Meteor Scatter (MS) thriving

I have just returned to my favourite Amateur Radio propagation mode of Meteor Scatter (MS) and found that the 50 MHz (6m) band is absolutely full of activity and thriving more than ever with operators.

The new MS mode on the scene in 2017 is MSK144 mode with 15s intervals and appears to have completely taken over from the previous commonly used mode of JT6M, which was very prevalent as recently as 2015/16.

Most activity on MSK144 mode occurs around 50.280 MHz and the software in use appears to be either the long running and well known WSJT or the newer MSHV by LZ2HV.

Other frequencies seen are 70.280 MHz again with MSK144

This mode would also appear to be very suitable for Aircraft Scatter (AS) propagation and will be interesting to see how it performs there.

73 de Philip G0ISW

Posted in Amateur Radio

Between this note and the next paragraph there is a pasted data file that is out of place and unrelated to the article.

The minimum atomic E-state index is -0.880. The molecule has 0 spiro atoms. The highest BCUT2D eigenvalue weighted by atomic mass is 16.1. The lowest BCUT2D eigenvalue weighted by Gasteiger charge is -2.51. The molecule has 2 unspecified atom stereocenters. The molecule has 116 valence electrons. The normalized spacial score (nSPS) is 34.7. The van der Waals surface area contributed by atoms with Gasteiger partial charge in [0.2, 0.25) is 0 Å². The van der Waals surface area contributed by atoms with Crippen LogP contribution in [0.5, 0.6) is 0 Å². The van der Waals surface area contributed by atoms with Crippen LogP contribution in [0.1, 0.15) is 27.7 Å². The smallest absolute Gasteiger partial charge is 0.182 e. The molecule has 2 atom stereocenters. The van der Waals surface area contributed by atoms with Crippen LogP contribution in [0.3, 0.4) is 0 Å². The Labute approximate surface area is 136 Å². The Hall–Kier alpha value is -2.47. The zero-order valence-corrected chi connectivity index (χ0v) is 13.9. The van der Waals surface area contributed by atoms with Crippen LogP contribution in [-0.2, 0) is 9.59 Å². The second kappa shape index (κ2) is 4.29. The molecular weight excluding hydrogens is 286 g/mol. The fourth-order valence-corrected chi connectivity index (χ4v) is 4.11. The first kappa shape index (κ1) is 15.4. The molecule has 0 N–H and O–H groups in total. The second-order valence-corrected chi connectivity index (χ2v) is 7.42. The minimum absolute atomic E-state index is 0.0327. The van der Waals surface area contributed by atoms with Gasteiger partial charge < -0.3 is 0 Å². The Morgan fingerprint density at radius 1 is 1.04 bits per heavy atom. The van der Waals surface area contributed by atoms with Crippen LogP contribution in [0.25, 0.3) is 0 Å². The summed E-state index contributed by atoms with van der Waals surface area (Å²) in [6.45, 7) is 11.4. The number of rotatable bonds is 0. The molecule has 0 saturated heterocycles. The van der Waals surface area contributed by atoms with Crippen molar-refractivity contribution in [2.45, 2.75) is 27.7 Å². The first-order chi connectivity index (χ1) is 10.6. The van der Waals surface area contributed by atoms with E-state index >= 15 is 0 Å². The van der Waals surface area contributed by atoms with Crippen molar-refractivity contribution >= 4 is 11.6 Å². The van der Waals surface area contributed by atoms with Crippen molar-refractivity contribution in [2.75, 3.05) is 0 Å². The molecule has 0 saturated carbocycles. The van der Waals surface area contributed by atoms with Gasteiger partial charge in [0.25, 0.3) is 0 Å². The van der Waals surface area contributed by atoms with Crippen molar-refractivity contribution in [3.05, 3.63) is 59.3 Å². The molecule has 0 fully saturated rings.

Where have all the Amateur Radio technical conversations gone?

I became a SWL in 1983 and a Radio Amateur in 1985, back in those halcyon days we were not permitted to talk at all about Politics or Religion in case it caused offence and the vast majority of conversations to be heard were usually technically related to antennas, radios, propagation etc.

How things have changed now………..I have just been listening to 3.6-3.8 MHz LSB this morning using my Wellbrook ALA1530+ (modified to 100MHz) Active Loop Antenna and the range of non-technical conversations included:

Toe nail clipping, motorcycles & stolen cars!

On the positive side there were a few technical conversations overheard about:

IP cameras, OFCOM & RF breakthrough 

Not technical, but interesting was:

Stoats and wild rabbits & flooding


Posted in Amateur Radio

HF/VHF Mobile Operation